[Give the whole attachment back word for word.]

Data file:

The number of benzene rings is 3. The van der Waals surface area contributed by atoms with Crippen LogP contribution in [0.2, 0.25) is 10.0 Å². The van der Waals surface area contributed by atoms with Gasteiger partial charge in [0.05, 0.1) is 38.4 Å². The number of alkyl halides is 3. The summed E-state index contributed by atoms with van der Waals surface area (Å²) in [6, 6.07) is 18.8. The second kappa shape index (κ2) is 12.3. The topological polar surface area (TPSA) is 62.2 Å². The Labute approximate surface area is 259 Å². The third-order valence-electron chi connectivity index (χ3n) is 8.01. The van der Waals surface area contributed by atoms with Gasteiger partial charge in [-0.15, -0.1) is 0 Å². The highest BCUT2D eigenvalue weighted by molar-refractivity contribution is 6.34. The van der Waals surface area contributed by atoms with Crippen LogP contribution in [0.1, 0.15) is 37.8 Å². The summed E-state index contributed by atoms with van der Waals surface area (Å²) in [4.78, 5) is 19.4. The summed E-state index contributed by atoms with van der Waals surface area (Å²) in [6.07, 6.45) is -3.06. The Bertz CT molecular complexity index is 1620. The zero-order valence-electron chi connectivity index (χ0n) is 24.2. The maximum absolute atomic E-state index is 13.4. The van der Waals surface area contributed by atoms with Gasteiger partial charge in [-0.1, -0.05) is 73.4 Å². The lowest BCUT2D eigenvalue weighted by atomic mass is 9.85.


The number of benzene rings is 3. The van der Waals surface area contributed by atoms with Crippen LogP contribution in [0.2, 0.25) is 10.0 Å². The van der Waals surface area contributed by atoms with Gasteiger partial charge in [0.05, 0.1) is 38.4 Å². The number of alkyl halides is 3. The summed E-state index contributed by atoms with van der Waals surface area (Å²) in [6, 6.07) is 18.8. The second kappa shape index (κ2) is 12.3. The topological polar surface area (TPSA) is 62.2 Å². The Labute approximate surface area is 259 Å². The third-order valence-electron chi connectivity index (χ3n) is 8.01. The van der Waals surface area contributed by atoms with Gasteiger partial charge in [-0.15, -0.1) is 0 Å². The highest BCUT2D eigenvalue weighted by molar-refractivity contribution is 6.34. The van der Waals surface area contributed by atoms with Crippen LogP contribution in [0.1, 0.15) is 37.8 Å². The summed E-state index contributed by atoms with van der Waals surface area (Å²) in [4.78, 5) is 19.4. The summed E-state index contributed by atoms with van der Waals surface area (Å²) in [6.07, 6.45) is -3.06. The Bertz CT molecular complexity index is 1620. The zero-order valence-electron chi connectivity index (χ0n) is 24.2. The maximum absolute atomic E-state index is 13.4. The van der Waals surface area contributed by atoms with Gasteiger partial charge in [-0.1, -0.05) is 73.4 Å². The lowest BCUT2D eigenvalue weighted by atomic mass is 9.85.